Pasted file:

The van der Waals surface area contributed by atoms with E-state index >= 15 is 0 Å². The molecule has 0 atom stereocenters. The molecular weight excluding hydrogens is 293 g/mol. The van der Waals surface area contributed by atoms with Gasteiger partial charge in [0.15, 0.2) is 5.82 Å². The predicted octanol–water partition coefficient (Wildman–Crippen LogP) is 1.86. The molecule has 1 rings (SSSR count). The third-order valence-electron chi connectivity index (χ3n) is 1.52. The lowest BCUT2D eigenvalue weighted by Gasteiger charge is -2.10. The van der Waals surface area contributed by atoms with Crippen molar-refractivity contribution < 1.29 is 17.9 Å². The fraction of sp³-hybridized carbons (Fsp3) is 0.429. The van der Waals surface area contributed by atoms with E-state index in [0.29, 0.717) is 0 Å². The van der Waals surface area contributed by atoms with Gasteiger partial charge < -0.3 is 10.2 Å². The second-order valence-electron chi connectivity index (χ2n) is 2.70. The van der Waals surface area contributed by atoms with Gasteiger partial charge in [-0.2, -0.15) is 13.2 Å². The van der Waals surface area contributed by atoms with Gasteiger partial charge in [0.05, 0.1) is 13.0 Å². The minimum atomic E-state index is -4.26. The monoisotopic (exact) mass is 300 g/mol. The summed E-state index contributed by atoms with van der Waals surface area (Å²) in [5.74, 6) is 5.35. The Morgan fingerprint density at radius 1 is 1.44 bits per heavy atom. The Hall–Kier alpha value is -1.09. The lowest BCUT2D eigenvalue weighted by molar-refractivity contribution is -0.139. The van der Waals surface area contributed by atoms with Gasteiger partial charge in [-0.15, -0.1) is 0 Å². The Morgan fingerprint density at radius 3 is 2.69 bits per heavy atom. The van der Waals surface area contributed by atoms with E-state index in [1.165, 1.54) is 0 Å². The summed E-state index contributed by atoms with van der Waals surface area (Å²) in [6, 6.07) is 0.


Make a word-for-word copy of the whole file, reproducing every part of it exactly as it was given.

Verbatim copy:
The van der Waals surface area contributed by atoms with E-state index >= 15 is 0 Å². The molecule has 0 atom stereocenters. The molecular weight excluding hydrogens is 293 g/mol. The van der Waals surface area contributed by atoms with Gasteiger partial charge in [0.15, 0.2) is 5.82 Å². The predicted octanol–water partition coefficient (Wildman–Crippen LogP) is 1.86. The molecule has 1 rings (SSSR count). The third-order valence-electron chi connectivity index (χ3n) is 1.52. The lowest BCUT2D eigenvalue weighted by Gasteiger charge is -2.10. The van der Waals surface area contributed by atoms with Crippen molar-refractivity contribution < 1.29 is 17.9 Å². The fraction of sp³-hybridized carbons (Fsp3) is 0.429. The van der Waals surface area contributed by atoms with E-state index in [0.29, 0.717) is 0 Å². The van der Waals surface area contributed by atoms with Gasteiger partial charge < -0.3 is 10.2 Å². The second-order valence-electron chi connectivity index (χ2n) is 2.70. The van der Waals surface area contributed by atoms with Gasteiger partial charge in [-0.2, -0.15) is 13.2 Å². The van der Waals surface area contributed by atoms with Gasteiger partial charge in [0.05, 0.1) is 13.0 Å². The minimum atomic E-state index is -4.26. The monoisotopic (exact) mass is 300 g/mol. The summed E-state index contributed by atoms with van der Waals surface area (Å²) in [5.74, 6) is 5.35. The Morgan fingerprint density at radius 1 is 1.44 bits per heavy atom. The Hall–Kier alpha value is -1.09. The lowest BCUT2D eigenvalue weighted by molar-refractivity contribution is -0.139. The van der Waals surface area contributed by atoms with Gasteiger partial charge in [-0.15, -0.1) is 0 Å². The Morgan fingerprint density at radius 3 is 2.69 bits per heavy atom. The van der Waals surface area contributed by atoms with E-state index in [1.165, 1.54) is 0 Å². The summed E-state index contributed by atoms with van der Waals surface area (Å²) in [6, 6.07) is 0.